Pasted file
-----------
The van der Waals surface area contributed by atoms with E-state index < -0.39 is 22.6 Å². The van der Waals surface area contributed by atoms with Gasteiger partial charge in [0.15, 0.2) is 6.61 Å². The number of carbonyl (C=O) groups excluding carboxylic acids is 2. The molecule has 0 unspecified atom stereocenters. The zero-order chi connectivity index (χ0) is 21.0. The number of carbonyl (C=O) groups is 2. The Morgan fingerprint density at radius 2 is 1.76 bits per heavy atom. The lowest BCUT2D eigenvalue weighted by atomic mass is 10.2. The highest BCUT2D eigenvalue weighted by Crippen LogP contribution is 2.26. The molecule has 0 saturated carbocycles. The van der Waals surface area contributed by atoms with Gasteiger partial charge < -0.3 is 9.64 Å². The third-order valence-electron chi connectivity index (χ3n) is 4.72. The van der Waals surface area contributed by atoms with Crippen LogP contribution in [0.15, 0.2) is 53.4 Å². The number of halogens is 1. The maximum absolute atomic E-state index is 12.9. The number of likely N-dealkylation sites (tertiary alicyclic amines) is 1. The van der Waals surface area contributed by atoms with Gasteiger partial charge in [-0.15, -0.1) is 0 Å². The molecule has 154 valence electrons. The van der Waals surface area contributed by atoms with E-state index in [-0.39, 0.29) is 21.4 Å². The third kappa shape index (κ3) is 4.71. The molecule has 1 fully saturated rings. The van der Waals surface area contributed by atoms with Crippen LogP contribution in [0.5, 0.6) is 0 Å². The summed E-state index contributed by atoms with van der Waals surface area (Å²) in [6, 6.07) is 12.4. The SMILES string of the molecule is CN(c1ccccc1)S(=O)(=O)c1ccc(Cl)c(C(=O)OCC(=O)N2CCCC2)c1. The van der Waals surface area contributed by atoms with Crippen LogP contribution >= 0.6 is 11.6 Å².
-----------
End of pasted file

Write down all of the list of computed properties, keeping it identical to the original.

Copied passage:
The van der Waals surface area contributed by atoms with E-state index < -0.39 is 22.6 Å². The van der Waals surface area contributed by atoms with Gasteiger partial charge in [0.15, 0.2) is 6.61 Å². The number of carbonyl (C=O) groups excluding carboxylic acids is 2. The molecule has 0 unspecified atom stereocenters. The zero-order chi connectivity index (χ0) is 21.0. The number of carbonyl (C=O) groups is 2. The Morgan fingerprint density at radius 2 is 1.76 bits per heavy atom. The lowest BCUT2D eigenvalue weighted by atomic mass is 10.2. The highest BCUT2D eigenvalue weighted by Crippen LogP contribution is 2.26. The molecule has 0 saturated carbocycles. The van der Waals surface area contributed by atoms with Gasteiger partial charge < -0.3 is 9.64 Å². The third-order valence-electron chi connectivity index (χ3n) is 4.72. The van der Waals surface area contributed by atoms with Crippen LogP contribution in [0.15, 0.2) is 53.4 Å². The number of halogens is 1. The maximum absolute atomic E-state index is 12.9. The number of likely N-dealkylation sites (tertiary alicyclic amines) is 1. The van der Waals surface area contributed by atoms with Gasteiger partial charge in [-0.15, -0.1) is 0 Å². The molecule has 154 valence electrons. The van der Waals surface area contributed by atoms with E-state index in [-0.39, 0.29) is 21.4 Å². The third kappa shape index (κ3) is 4.71. The molecule has 1 fully saturated rings. The van der Waals surface area contributed by atoms with Crippen LogP contribution in [0.5, 0.6) is 0 Å². The summed E-state index contributed by atoms with van der Waals surface area (Å²) in [6, 6.07) is 12.4. The SMILES string of the molecule is CN(c1ccccc1)S(=O)(=O)c1ccc(Cl)c(C(=O)OCC(=O)N2CCCC2)c1. The van der Waals surface area contributed by atoms with Crippen LogP contribution >= 0.6 is 11.6 Å².